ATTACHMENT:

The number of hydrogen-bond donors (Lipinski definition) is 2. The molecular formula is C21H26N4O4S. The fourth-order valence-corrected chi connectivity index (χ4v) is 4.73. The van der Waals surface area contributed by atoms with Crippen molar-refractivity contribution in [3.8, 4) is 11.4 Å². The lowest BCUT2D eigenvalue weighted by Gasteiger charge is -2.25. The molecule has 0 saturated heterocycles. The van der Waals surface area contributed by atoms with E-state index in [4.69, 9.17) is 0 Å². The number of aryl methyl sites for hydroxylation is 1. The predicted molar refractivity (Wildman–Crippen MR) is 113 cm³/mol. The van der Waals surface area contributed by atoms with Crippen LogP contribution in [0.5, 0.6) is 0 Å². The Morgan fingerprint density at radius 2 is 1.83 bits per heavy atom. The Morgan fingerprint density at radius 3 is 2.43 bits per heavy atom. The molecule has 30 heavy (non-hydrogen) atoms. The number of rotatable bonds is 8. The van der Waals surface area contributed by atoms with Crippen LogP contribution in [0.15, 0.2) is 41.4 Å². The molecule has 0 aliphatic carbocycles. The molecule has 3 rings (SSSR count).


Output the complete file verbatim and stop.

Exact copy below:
The number of hydrogen-bond donors (Lipinski definition) is 2. The molecular formula is C21H26N4O4S. The fourth-order valence-corrected chi connectivity index (χ4v) is 4.73. The van der Waals surface area contributed by atoms with Crippen molar-refractivity contribution in [3.8, 4) is 11.4 Å². The lowest BCUT2D eigenvalue weighted by Gasteiger charge is -2.25. The molecule has 0 saturated heterocycles. The van der Waals surface area contributed by atoms with E-state index in [4.69, 9.17) is 0 Å². The number of aryl methyl sites for hydroxylation is 1. The predicted molar refractivity (Wildman–Crippen MR) is 113 cm³/mol. The van der Waals surface area contributed by atoms with Crippen LogP contribution in [0.5, 0.6) is 0 Å². The Morgan fingerprint density at radius 2 is 1.83 bits per heavy atom. The Morgan fingerprint density at radius 3 is 2.43 bits per heavy atom. The molecule has 30 heavy (non-hydrogen) atoms. The number of rotatable bonds is 8. The van der Waals surface area contributed by atoms with Crippen LogP contribution in [0.15, 0.2) is 41.4 Å². The molecule has 0 aliphatic carbocycles. The molecule has 3 rings (SSSR count).